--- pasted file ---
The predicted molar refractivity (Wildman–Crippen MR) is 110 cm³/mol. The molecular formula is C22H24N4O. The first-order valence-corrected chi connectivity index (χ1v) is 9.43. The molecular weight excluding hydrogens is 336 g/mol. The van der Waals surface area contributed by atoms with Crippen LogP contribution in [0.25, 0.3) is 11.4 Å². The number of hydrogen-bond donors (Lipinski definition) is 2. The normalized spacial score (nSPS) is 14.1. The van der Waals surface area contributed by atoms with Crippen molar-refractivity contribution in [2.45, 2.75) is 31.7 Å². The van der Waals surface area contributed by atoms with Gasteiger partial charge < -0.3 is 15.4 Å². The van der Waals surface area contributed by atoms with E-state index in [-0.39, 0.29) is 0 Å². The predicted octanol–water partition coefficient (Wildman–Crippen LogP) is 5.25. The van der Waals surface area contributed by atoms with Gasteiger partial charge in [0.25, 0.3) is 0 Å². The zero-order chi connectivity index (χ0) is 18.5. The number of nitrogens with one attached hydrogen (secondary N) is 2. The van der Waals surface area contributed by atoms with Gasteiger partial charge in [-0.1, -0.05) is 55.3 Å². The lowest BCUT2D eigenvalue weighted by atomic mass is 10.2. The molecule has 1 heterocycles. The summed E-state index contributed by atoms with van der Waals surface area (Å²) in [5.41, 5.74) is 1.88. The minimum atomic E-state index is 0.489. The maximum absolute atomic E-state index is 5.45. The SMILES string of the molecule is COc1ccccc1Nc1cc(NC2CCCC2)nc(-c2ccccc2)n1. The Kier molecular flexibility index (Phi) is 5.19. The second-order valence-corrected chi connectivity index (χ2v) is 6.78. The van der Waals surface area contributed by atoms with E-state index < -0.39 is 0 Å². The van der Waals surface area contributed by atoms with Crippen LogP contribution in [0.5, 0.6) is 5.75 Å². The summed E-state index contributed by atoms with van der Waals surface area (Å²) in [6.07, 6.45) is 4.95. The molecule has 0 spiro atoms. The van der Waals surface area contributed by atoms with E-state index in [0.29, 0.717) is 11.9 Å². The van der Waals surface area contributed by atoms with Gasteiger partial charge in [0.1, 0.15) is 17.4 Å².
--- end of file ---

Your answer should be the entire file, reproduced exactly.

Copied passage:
The predicted molar refractivity (Wildman–Crippen MR) is 110 cm³/mol. The molecular formula is C22H24N4O. The first-order valence-corrected chi connectivity index (χ1v) is 9.43. The molecular weight excluding hydrogens is 336 g/mol. The van der Waals surface area contributed by atoms with Crippen LogP contribution in [0.25, 0.3) is 11.4 Å². The number of hydrogen-bond donors (Lipinski definition) is 2. The normalized spacial score (nSPS) is 14.1. The van der Waals surface area contributed by atoms with Crippen molar-refractivity contribution in [2.45, 2.75) is 31.7 Å². The van der Waals surface area contributed by atoms with Gasteiger partial charge < -0.3 is 15.4 Å². The van der Waals surface area contributed by atoms with E-state index in [-0.39, 0.29) is 0 Å². The predicted octanol–water partition coefficient (Wildman–Crippen LogP) is 5.25. The van der Waals surface area contributed by atoms with Gasteiger partial charge in [0.25, 0.3) is 0 Å². The zero-order chi connectivity index (χ0) is 18.5. The number of nitrogens with one attached hydrogen (secondary N) is 2. The van der Waals surface area contributed by atoms with Gasteiger partial charge in [-0.1, -0.05) is 55.3 Å². The lowest BCUT2D eigenvalue weighted by atomic mass is 10.2. The molecule has 1 heterocycles. The summed E-state index contributed by atoms with van der Waals surface area (Å²) in [5.41, 5.74) is 1.88. The minimum atomic E-state index is 0.489. The maximum absolute atomic E-state index is 5.45. The SMILES string of the molecule is COc1ccccc1Nc1cc(NC2CCCC2)nc(-c2ccccc2)n1. The Kier molecular flexibility index (Phi) is 5.19. The second-order valence-corrected chi connectivity index (χ2v) is 6.78. The van der Waals surface area contributed by atoms with E-state index < -0.39 is 0 Å². The van der Waals surface area contributed by atoms with Crippen LogP contribution in [0.5, 0.6) is 5.75 Å². The summed E-state index contributed by atoms with van der Waals surface area (Å²) in [6.07, 6.45) is 4.95. The molecule has 0 spiro atoms. The van der Waals surface area contributed by atoms with E-state index in [0.29, 0.717) is 11.9 Å². The van der Waals surface area contributed by atoms with Gasteiger partial charge in [0.1, 0.15) is 17.4 Å².